A little bit further out from that, we will have to decide what to do about our building. Giving is down significantly right now. That’s not to guilt trip or shame anyone. Times are difficult. But maintaining this 60+ year old building was difficult even before Covid hit. We’re at the point where we need to make some very big decisions about the building and, therefore, about the future of First Lutheran. Do we have to disband? No. We don’t. Unless we decide that it’s for the best to do so. But what will First Lutheran look like without this building? Who do you want to walk with you during the decision-making and afterwards? I’ve been with you for almost 8 years now. I came to you as a Mission Redeveloper, and with your great effort, lots of unexpected blessings from God and former saints of this parish, we have beaten the odds this long. Most people outside our congregation and staunches supporters didn’t think we’d make it three years (and were pretty vocal about it, too), and with good cause. 90% of redevelopments don’t survive. We did. We can be proud of that, but we also have to think about what’s next, and who you will want to shepherd you (really, it’s more of a walk alongside, because this is Jesus’s church and you are the stewards of the congregation; a pastor is there to help and support in any way she or he can, but probably shouldn’t “lead” the effort in the traditional sense. As I’ve always said, pastors come and go, but the people are the ones to determine what to carry forward and what to leave behind.).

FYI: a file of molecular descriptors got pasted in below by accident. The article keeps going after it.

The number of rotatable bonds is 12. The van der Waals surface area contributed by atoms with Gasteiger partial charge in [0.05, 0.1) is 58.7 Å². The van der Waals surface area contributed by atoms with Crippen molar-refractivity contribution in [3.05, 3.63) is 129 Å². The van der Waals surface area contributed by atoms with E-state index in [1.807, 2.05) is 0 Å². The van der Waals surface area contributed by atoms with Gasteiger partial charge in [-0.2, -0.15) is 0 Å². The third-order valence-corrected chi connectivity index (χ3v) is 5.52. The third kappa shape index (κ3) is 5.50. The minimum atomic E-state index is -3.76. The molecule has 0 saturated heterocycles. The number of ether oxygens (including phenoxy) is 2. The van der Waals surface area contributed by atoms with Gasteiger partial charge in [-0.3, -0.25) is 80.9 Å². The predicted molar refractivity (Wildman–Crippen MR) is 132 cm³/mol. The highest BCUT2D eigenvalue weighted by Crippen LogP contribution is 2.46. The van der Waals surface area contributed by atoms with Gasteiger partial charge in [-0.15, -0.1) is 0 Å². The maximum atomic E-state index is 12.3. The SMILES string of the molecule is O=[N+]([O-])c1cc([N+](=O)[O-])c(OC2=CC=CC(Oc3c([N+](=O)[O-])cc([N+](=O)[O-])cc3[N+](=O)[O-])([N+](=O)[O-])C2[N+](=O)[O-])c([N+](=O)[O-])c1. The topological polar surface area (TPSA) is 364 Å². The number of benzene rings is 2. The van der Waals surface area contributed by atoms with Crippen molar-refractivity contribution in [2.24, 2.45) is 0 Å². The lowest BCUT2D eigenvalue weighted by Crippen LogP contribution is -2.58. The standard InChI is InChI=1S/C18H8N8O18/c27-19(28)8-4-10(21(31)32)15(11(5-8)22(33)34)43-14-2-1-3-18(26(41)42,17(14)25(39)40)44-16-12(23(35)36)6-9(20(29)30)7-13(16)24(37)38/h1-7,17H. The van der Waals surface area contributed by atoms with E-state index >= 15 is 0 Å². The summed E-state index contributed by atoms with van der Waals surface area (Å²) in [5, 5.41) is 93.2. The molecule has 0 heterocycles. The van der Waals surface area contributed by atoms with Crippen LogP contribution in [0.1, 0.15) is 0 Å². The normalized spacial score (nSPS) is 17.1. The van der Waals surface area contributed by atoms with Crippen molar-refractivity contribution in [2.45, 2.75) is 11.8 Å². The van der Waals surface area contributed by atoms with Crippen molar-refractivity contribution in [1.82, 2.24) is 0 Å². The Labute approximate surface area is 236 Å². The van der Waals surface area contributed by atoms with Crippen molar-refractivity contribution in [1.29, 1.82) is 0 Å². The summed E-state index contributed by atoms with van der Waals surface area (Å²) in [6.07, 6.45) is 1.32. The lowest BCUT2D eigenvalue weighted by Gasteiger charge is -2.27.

I have spoken with several people about this already, and there are a couple of courageous, faithful folks who are willing to serve on a team of long-range planners. I need to chat with them again before revealing their names more publicly. We’ll cross that bridge when we come to it. In the meantime, pray about next steps. Dream about what church is meant to be and what forms it might take if it doesn’t involve this building. What would INSPIRE you? What would CHALLENGE you? What would UPLIFT you?

We’ll talk more as we go on. And I’ll be interspersing all of that with this Wisdom learning and other learning I’m engaged in. Call me. Tell me your hopes, your dreams, your fears. Wherever you are is where you are. Remember that post from a while ago about seeking and finding? “If you are seeking, you must not cease until you find. When you find, you will be troubled. But your trouble will give way to wonder, and in wonder you will reign over all.”

Wonder with me. Won’tcha?

Pr. Rob



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Roberto

I'm a recovering museum nerd who holds no authority regarding correct doctrine, biblical interpretation or anything like that, but who - with fear and trembling - is trying to work all that out.